Thursday, December 27, 2012

D&D Professional Skills

From time to time the DM might need to determine if a NPC professional succeeds at a difficult technical skill or craft - does the blacksmith make a suitable masterwork weapon on the first try, can the sage answer an obscure question, that kind of stuff.  As I collate notes for my future (Caribbean-based) saltbox setting, this extends to solving for skills like sailing, navigation, and gunnery.

I've seen the simple 2d6 reaction chart from classic D&D turned into a skill resolution chart.  It assumes a modifier scale of -3 to +3 using ability scores.  (Historical note: Charisma was capped at +2 in the Moldvay rules, but this was changed for Mentzer and the Rules Cyclopedia).  For professional skills, I'm using the following descriptors to determine appropriate "ability modifiers":

Professional Experience:
Skilled:  +1
Expert:  +2
Master:  +3
Unskilled:  -2

Unskilled characters may not even get a roll in some cases.  The basic reaction chart goes like this:

Skill Resolution (roll 2d6):
2  serious failure
3-5 failure
6-8 partial success
9-11 success
12 great success

An example usage: if the players hire a skilled navigator instead of a master navigator for their ship, they'll pay less in salary or shares, but there's a higher chance of getting lost on the way to that hidden island.  As I develop the nautical rules, I'll work on specific guidelines when hired experts would make checks and how the dice results translate into specific outcomes.

For basic D&D, I like decoupling professional skills from the class and level system and treating them as background skills for NPCs; it keeps the major emphasis for class advancement on adventuring and developing adventurer capabilities.  Nonetheless, I can see the players asking if they can develop any degree of professional skill (especially these nautical skills) if they spend enough time on a boat.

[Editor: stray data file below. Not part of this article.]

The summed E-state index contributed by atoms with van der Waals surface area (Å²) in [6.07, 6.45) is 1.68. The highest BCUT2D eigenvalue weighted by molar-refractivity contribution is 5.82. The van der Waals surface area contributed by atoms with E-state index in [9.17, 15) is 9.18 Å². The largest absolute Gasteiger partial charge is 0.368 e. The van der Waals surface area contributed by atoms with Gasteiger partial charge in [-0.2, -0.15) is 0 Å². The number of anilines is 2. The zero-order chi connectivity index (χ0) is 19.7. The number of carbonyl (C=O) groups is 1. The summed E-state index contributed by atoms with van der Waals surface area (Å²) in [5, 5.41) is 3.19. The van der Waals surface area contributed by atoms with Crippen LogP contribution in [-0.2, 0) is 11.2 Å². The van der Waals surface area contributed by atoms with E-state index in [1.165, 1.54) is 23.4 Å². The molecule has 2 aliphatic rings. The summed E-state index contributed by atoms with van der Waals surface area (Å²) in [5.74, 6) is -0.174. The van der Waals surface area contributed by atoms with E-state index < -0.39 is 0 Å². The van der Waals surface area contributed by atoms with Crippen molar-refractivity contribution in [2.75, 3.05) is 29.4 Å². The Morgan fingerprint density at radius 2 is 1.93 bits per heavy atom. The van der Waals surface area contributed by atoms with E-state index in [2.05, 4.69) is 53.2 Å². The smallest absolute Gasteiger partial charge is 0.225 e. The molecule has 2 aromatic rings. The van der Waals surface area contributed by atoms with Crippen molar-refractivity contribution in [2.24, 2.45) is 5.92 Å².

This post from an older blog (Skills: The Middle Road) provided some recommendations for education around professional skills, so I'll use those values as a starting point and will see how it goes:

Learning a Profession:
Skilled - 1 month, 1000gp
Expert - 3 months, 3000gp
Master - 6 months, 10,000gp

If a player character commits to spending time in the rigging, learning how to furl and unfurl the sails, close-haul a ship, tie the right knots, swab the deck, and so on, they can be a skilled sailor after a month of effort and a bit of money on the side.  (For sailing, assume the money goes to gambling, carousing, repairs, clothes, basic gear, dues, and so on; ordinary folks pick up the same skills at a slower pace without all the money spent).

Alternatively, I can look at a hybrid game like ACKS, that bolts a new-school inspired feat and proficiency system onto the old school chassis.  Navigation and Seamanship are already represented as choices in ACKS, and Gunnery is easy to add.  ACKS also addresses when someone would be qualified as a "master" by stacking extra picks on a proficiency.  I'm not sure the high-fantasy tone of ACKS is what I'm going for, so the actual decision on rules flavor is for sometime down the road.


  1. A system I have used with great success is a simple 1d6. When the players order an item from a professional, they roll a d6. If they roll a '1' then it is available sometime during the session. Every subsequent session adds 1 to the chance of it being ready. This progression can be sped up or slowed down according to how difficult the item is to make or if a session runs longer/shorter in game time than a normal session.

    Built into this is a sense that these things take time to make and that if something takes a full six sessions to complete, the person was unskilled at that particular task, whereas if it is ready the same session, they managed to find someone with a lot of skill (and/or no other work).

    It is simple, easy to remember and really emphasizes a world where things are made by hand.

    It also invites the possibility of error when a player rolls a '6'. I don't often use this, but there have been occasions when it was useful for revealing some interesting campaign background.

  2. I do something similar, only I use a d20 (bell shaped curves aren't intuitive to me despite playing a lot of traveller).

    Unskilled +3 (But reading from a book or something)
    Dabbler +6
    Apprentice +9
    Journeyman +12
    Master +15
    Grandmaster +18

    So a Grandmaster only fails if he rolls a 1, which is probably too high but eh, good enough.